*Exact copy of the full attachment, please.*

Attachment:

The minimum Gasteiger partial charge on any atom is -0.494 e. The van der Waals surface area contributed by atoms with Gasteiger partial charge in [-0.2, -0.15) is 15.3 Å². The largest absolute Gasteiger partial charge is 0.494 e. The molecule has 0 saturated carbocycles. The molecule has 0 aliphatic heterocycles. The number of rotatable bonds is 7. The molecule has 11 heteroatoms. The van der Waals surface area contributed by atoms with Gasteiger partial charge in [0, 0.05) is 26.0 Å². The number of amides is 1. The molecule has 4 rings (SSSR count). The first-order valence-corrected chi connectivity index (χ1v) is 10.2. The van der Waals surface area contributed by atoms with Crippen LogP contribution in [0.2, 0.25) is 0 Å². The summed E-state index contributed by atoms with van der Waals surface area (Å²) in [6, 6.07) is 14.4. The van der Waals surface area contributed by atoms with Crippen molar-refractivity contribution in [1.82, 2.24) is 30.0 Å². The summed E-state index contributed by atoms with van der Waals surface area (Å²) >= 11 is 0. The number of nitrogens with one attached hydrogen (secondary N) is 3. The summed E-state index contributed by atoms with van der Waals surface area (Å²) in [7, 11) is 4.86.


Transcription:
The minimum Gasteiger partial charge on any atom is -0.494 e. The van der Waals surface area contributed by atoms with Gasteiger partial charge in [-0.2, -0.15) is 15.3 Å². The largest absolute Gasteiger partial charge is 0.494 e. The molecule has 0 saturated carbocycles. The molecule has 0 aliphatic heterocycles. The number of rotatable bonds is 7. The molecule has 11 heteroatoms. The van der Waals surface area contributed by atoms with Gasteiger partial charge in [0, 0.05) is 26.0 Å². The number of amides is 1. The molecule has 4 rings (SSSR count). The first-order valence-corrected chi connectivity index (χ1v) is 10.2. The van der Waals surface area contributed by atoms with Crippen LogP contribution in [0.2, 0.25) is 0 Å². The summed E-state index contributed by atoms with van der Waals surface area (Å²) in [6, 6.07) is 14.4. The van der Waals surface area contributed by atoms with Crippen molar-refractivity contribution in [1.82, 2.24) is 30.0 Å². The summed E-state index contributed by atoms with van der Waals surface area (Å²) >= 11 is 0. The number of nitrogens with one attached hydrogen (secondary N) is 3. The summed E-state index contributed by atoms with van der Waals surface area (Å²) in [7, 11) is 4.86.